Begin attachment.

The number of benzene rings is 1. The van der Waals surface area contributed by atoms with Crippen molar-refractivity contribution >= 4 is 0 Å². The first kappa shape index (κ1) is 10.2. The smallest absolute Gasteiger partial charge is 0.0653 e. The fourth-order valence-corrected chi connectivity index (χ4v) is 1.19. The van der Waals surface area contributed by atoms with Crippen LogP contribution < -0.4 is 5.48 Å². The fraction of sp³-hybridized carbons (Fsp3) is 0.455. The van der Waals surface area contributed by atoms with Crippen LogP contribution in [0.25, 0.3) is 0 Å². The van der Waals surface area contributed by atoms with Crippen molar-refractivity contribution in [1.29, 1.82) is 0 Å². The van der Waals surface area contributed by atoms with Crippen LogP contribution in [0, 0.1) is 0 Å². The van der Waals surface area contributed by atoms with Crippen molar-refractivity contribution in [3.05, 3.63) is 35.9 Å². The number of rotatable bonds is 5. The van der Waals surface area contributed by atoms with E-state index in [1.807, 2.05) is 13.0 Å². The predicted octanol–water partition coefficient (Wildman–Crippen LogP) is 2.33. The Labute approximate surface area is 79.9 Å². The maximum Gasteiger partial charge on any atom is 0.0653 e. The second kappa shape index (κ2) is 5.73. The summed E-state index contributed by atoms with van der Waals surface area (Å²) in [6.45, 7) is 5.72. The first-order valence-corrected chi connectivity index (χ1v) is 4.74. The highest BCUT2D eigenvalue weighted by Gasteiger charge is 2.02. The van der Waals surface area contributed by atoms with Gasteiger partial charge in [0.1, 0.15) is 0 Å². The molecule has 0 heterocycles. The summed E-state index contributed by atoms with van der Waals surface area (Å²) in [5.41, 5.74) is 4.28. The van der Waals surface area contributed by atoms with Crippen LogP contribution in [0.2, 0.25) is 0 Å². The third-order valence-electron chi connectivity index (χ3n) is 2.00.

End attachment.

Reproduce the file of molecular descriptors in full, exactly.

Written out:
The number of benzene rings is 1. The van der Waals surface area contributed by atoms with Crippen molar-refractivity contribution >= 4 is 0 Å². The first kappa shape index (κ1) is 10.2. The smallest absolute Gasteiger partial charge is 0.0653 e. The fourth-order valence-corrected chi connectivity index (χ4v) is 1.19. The van der Waals surface area contributed by atoms with Crippen LogP contribution < -0.4 is 5.48 Å². The fraction of sp³-hybridized carbons (Fsp3) is 0.455. The van der Waals surface area contributed by atoms with Crippen LogP contribution in [0.25, 0.3) is 0 Å². The van der Waals surface area contributed by atoms with Crippen molar-refractivity contribution in [1.29, 1.82) is 0 Å². The van der Waals surface area contributed by atoms with Crippen LogP contribution in [0, 0.1) is 0 Å². The van der Waals surface area contributed by atoms with Crippen molar-refractivity contribution in [3.05, 3.63) is 35.9 Å². The number of rotatable bonds is 5. The van der Waals surface area contributed by atoms with E-state index in [1.807, 2.05) is 13.0 Å². The predicted octanol–water partition coefficient (Wildman–Crippen LogP) is 2.33. The Labute approximate surface area is 79.9 Å². The maximum Gasteiger partial charge on any atom is 0.0653 e. The second kappa shape index (κ2) is 5.73. The summed E-state index contributed by atoms with van der Waals surface area (Å²) in [6.45, 7) is 5.72. The first-order valence-corrected chi connectivity index (χ1v) is 4.74. The highest BCUT2D eigenvalue weighted by Gasteiger charge is 2.02. The van der Waals surface area contributed by atoms with Gasteiger partial charge in [0.1, 0.15) is 0 Å². The molecule has 0 heterocycles. The summed E-state index contributed by atoms with van der Waals surface area (Å²) in [5.41, 5.74) is 4.28. The van der Waals surface area contributed by atoms with Crippen LogP contribution in [0.2, 0.25) is 0 Å². The third-order valence-electron chi connectivity index (χ3n) is 2.00.